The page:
The final Drake-Chenault version was released in the spring of 1981, named the Silver Anniversary Edition of the History of Rock & Roll, so-called as it was released 25 years after Elvis Presley's first #1 hit. Not wishing to increase the size of the program, and with an attempt to place greater emphasis on the current musical trends, the controversial decision was made to severely cut back the sections devoted to the 1950s and early 1960s (prior to the advent of the Beatles). All of the pre-1978 content in the "Silver Anniversary Edition," therefore, was actually a recycled cut-down of Theroux, Ford and Drake's award-winning work. Only their two-hour profile of Elvis Presley remained relatively intact. The half-hour recaps of chart highlights from each year between 1956 and 1963 were condensed into a single half hour, while new chart sweeps for 1978, 1979, and 1980 were expanded to a full hour each. The final hour, the "time sweep", brought the number one song montage up to date through Eddie Rabbitt's "I Love a Rainy Night", the song that was number one in early 1981, at the time this version was prepared. The program closed with The Beatles' version of "Rock and Roll Music".
Westwood One, successor-in-interest to the Drake-Chenault company, is believed to own the rights to the 1978 and 1981 editions, with no current plans to produce a revised version of the series in the model of the Drake-Chenault incarnations. Such an undertaking would require 35-plus additional years of the rock era to be covered (including new interviews, updates, and a new narrator brought in to supplant the existing pre-1981 material, since Bill Drake died in 2009). The climactic "Time Sweep" would have to be expanded to two hours in order to bring the montage current. The documentary would likely run 150 to 200 hours. The likelihood of a revised documentary is diminished further by the fact that rock has lost much of its dominance over the music industry since 1981 as hip hop and electronic music have grown in popularity.
However, the series does continue in two forms, distributed to internet networks and radio stations nationwide.
In 1997, Gary Theroux revived “The History of Rock ‘n’ Roll” as a daily 2 ½ minute syndicated radio feature which he hosted, wrote and co-produced with Jeremy Goldsmith and Elliot Peper at Tabby Sound Studios in New York. (Later installments were produced with Peter Gould at The Intervale Group in Connecticut.) Nearly every fast-paced episode interweaves three key hits by a spotlit artist with comments by that star and whatever minimal narration is needed to complete each story. The Gary Theroux-hosted “micro-series” version of “The History of Rock ‘n’ Roll” can still be heard worldwide over rewoundradio.com and supernovaradio.co as of 2014, the year the series was honored as the world’s “Best Online Radio Program” at the New York Festivals International Radio Programming Awards.
Wink Martindale began hosting a new version of the series in mid-2021, presented as a weekly two-hour block, with the same premise as its predecessors.
The Drake-Chenault and Gary Theroux Productions' "History of Rock 'n' Roll" programs are not to be confused with other productions with similar names, such as the ABC Rock Radio Network's "The Official History of Rock & Roll." Hosted by a team of disc jockeys including Tony Pigg, Meg Griffin, Jimmy Fink and Mike Harrison, it otherwise bore little resemblance to the Drake-Chenault version.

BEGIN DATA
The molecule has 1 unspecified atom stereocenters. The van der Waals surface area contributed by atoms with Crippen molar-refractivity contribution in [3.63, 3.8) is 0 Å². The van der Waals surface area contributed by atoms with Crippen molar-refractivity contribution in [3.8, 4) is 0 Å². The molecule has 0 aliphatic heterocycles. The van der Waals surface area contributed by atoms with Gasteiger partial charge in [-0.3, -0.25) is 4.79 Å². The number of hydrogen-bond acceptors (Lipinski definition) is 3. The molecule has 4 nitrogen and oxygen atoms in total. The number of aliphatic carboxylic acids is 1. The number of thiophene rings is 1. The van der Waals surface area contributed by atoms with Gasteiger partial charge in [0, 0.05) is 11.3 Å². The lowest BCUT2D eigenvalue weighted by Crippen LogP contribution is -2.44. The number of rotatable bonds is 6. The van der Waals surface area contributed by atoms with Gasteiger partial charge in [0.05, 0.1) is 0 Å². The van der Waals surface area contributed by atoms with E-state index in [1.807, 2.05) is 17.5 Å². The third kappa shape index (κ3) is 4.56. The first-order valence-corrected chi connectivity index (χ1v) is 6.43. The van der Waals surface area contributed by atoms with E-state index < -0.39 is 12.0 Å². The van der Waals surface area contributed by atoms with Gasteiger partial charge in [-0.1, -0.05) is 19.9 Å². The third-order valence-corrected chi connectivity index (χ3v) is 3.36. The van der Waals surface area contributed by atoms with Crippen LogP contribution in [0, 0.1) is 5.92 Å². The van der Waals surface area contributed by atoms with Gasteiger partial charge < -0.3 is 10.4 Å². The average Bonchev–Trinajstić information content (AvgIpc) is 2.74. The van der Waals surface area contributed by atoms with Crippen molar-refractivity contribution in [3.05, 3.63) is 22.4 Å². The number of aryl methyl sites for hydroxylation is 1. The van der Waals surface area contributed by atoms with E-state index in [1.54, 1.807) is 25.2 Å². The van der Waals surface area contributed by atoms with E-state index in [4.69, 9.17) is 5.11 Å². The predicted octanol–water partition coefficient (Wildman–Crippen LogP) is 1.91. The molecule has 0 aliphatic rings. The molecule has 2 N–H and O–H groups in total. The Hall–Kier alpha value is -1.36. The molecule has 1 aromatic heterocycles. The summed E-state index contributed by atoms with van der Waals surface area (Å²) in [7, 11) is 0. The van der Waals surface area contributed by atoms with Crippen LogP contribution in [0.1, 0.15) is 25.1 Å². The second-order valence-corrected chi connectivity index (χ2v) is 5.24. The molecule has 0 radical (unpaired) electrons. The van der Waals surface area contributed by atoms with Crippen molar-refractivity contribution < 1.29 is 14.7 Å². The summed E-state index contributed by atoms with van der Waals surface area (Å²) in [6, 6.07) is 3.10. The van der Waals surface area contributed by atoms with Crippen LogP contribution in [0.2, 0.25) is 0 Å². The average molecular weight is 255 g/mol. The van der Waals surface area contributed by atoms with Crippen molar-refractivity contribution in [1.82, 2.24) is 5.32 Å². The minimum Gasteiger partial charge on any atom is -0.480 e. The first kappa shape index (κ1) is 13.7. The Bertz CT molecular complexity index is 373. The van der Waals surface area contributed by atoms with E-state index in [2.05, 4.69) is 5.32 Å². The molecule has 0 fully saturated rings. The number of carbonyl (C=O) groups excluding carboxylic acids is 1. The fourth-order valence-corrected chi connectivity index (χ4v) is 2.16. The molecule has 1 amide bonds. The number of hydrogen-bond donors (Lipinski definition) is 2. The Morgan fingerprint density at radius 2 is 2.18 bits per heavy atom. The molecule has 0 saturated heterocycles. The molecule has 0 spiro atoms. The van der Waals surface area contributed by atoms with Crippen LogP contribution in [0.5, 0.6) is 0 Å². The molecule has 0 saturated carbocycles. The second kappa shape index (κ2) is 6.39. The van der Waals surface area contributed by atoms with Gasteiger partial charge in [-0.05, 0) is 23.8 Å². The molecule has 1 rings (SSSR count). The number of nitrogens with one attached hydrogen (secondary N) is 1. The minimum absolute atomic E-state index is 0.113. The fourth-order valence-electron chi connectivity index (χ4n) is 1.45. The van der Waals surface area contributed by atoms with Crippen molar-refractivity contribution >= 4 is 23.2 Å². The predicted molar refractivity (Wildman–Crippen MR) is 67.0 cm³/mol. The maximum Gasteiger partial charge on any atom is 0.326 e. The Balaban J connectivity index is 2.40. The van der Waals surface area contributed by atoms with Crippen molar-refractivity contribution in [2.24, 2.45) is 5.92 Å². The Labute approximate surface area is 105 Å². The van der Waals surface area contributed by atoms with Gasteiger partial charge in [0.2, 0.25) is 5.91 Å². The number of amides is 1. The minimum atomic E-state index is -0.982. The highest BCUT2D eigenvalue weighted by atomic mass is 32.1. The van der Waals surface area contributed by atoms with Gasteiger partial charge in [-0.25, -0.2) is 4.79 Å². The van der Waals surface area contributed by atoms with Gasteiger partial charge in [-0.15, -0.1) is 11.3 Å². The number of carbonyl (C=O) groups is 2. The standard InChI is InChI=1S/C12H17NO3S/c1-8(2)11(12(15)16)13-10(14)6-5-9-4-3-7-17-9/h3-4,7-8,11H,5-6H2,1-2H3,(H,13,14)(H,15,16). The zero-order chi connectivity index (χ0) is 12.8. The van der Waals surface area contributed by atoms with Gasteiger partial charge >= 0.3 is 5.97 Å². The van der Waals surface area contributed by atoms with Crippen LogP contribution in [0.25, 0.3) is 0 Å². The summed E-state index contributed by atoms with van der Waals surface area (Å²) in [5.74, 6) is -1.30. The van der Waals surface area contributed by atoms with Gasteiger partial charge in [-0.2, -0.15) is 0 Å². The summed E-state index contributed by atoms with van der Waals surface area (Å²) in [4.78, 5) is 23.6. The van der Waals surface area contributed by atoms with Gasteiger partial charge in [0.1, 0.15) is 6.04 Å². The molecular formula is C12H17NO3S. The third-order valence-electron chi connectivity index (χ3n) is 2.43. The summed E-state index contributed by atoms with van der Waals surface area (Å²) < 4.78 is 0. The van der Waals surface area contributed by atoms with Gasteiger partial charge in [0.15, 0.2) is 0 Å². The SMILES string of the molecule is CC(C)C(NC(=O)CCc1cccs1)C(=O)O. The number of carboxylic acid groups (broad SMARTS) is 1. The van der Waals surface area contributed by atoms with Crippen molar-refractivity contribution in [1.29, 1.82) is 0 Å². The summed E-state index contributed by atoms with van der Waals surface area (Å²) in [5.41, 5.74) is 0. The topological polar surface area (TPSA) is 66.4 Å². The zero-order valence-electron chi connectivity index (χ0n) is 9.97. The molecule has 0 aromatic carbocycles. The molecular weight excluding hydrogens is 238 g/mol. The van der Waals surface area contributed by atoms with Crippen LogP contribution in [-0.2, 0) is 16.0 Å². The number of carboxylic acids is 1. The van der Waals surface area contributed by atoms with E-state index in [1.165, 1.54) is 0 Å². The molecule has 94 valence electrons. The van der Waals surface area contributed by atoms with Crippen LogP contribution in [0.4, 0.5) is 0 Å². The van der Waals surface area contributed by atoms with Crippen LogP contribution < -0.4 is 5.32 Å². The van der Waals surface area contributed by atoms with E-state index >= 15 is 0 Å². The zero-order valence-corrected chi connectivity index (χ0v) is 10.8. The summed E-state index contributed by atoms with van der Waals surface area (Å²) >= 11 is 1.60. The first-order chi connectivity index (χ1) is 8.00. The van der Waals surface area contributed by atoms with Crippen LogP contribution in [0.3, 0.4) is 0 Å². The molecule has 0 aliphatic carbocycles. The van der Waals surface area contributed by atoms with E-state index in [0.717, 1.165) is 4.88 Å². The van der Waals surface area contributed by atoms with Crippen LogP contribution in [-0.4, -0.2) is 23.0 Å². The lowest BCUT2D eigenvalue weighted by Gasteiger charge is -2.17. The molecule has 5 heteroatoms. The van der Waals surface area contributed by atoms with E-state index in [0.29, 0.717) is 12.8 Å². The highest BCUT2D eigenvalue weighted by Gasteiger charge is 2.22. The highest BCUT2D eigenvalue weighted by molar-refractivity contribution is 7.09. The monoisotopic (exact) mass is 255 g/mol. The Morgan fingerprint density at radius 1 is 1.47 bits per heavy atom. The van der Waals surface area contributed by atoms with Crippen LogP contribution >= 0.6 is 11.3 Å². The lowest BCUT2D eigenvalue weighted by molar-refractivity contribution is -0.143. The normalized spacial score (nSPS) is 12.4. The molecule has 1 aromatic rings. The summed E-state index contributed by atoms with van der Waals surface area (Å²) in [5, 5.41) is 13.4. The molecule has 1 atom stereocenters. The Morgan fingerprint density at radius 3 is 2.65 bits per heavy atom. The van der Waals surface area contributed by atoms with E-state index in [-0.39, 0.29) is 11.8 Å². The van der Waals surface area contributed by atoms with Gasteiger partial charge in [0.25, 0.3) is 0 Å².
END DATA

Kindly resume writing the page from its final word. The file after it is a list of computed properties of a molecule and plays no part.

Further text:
Based on the success of The History of Rock and Roll, Drake-Chenault created a country music version called The History of Country Music. Produced and syndicated to radio stations in 1982, this 52-hour radio documentary was hosted by Ralph Emery and had features similar to the Rock and Roll version. The final hour is a time sweep of all of the country No. 1 songs from 1944 to late 1981/early 1982 (approximately 650 individual songs) according to the Billboard country charts.
Despite the program's popularity, the name "History of Rock & Roll" was not trademarked for more than 30 years—until the U.S. Patent and Trademark office finally granted the rights in 2014 to Gary Theroux Productions (producers of the current daily 2+1⁄2-minute feature version). As a result, various items came on the market that bear the name which had no connection to the radio program. These included various oldies compilations (such as a set of LP albums from Pickwick Records), books (such as a History of Rock and Roll college textbook, written by Tom Larson) and videos and DVDs (like a Time Life History of Rock and Roll DVD set). In addition, Rolling Stone magazine not only released a book with this phrase (The Rolling Stone Illustrated History of Rock & Roll), but also had an early-1980s weekly radio series with some similarities to the classic 1978 special (Rolling Stone's Continuous History of Rock & Roll).
For a complete list from 1978, see The History of Rock and Roll contents.
The award-winning 1978 version of the show opened with a quick reverse "Time Sweep", featuring clips from selected songs from the 1970s backwards to the 1950s. The 52-hour documentary covered the origins and development of the rock and roll genre through the 1950s, 1960s, and 1970s, culminating in a "Top Ten of Rock & Roll." The program concluded with The History of Rock and Roll Time Sweep, a 45-minute collage of number one hits from January 1956 (Dean Martin's “Memories Are Made Of This”) to November 1977 (Debby Boone's "You Light Up My Life").
The 1981 revision of the climactic “Time Sweep” began with Bill Haley & The Comets’ “Rock Around The Clock”, and ended with Eddie Rabbitt’s “I Love A Rainy Night” (the song that was Number One at the time the 1981 version was produced), followed by The Beatles’ “Rock and Roll Music”.